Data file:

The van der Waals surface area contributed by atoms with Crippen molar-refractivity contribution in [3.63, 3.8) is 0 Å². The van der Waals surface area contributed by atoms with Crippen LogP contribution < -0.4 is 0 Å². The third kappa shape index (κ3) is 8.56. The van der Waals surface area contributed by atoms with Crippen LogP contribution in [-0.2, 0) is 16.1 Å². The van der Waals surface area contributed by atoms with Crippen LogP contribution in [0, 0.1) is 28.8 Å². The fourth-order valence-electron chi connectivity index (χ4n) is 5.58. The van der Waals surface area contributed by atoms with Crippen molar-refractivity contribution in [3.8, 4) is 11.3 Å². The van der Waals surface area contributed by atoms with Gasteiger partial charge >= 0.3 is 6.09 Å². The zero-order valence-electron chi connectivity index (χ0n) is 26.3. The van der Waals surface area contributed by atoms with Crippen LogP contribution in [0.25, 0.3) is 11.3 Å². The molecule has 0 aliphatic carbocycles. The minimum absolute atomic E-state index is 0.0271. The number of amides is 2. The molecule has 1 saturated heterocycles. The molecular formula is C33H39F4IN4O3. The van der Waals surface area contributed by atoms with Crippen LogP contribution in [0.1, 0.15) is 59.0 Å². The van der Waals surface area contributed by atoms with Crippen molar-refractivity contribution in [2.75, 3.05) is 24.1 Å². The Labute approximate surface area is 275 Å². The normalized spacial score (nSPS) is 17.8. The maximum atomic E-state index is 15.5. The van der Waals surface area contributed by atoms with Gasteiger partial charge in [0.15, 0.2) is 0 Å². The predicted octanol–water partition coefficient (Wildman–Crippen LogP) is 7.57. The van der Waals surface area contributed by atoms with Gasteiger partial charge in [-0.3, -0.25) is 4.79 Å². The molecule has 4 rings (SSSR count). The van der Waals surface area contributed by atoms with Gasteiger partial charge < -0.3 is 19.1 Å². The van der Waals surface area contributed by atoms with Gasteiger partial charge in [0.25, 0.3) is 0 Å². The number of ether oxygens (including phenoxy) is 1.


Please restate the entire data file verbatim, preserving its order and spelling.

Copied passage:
The van der Waals surface area contributed by atoms with Crippen molar-refractivity contribution in [3.63, 3.8) is 0 Å². The van der Waals surface area contributed by atoms with Crippen LogP contribution < -0.4 is 0 Å². The third kappa shape index (κ3) is 8.56. The van der Waals surface area contributed by atoms with Crippen LogP contribution in [-0.2, 0) is 16.1 Å². The van der Waals surface area contributed by atoms with Crippen LogP contribution in [0, 0.1) is 28.8 Å². The fourth-order valence-electron chi connectivity index (χ4n) is 5.58. The van der Waals surface area contributed by atoms with Crippen molar-refractivity contribution in [3.8, 4) is 11.3 Å². The van der Waals surface area contributed by atoms with Gasteiger partial charge >= 0.3 is 6.09 Å². The zero-order valence-electron chi connectivity index (χ0n) is 26.3. The van der Waals surface area contributed by atoms with Crippen LogP contribution in [0.25, 0.3) is 11.3 Å². The molecule has 0 aliphatic carbocycles. The minimum absolute atomic E-state index is 0.0271. The number of amides is 2. The molecule has 1 saturated heterocycles. The molecular formula is C33H39F4IN4O3. The van der Waals surface area contributed by atoms with Crippen LogP contribution in [0.1, 0.15) is 59.0 Å². The van der Waals surface area contributed by atoms with Crippen molar-refractivity contribution in [2.75, 3.05) is 24.1 Å². The Labute approximate surface area is 275 Å². The normalized spacial score (nSPS) is 17.8. The maximum atomic E-state index is 15.5. The van der Waals surface area contributed by atoms with Gasteiger partial charge in [0.15, 0.2) is 0 Å². The predicted octanol–water partition coefficient (Wildman–Crippen LogP) is 7.57. The van der Waals surface area contributed by atoms with Gasteiger partial charge in [-0.3, -0.25) is 4.79 Å². The molecule has 4 rings (SSSR count). The van der Waals surface area contributed by atoms with Gasteiger partial charge < -0.3 is 19.1 Å². The van der Waals surface area contributed by atoms with Gasteiger partial charge in [0.25, 0.3) is 0 Å². The number of ether oxygens (including phenoxy) is 1.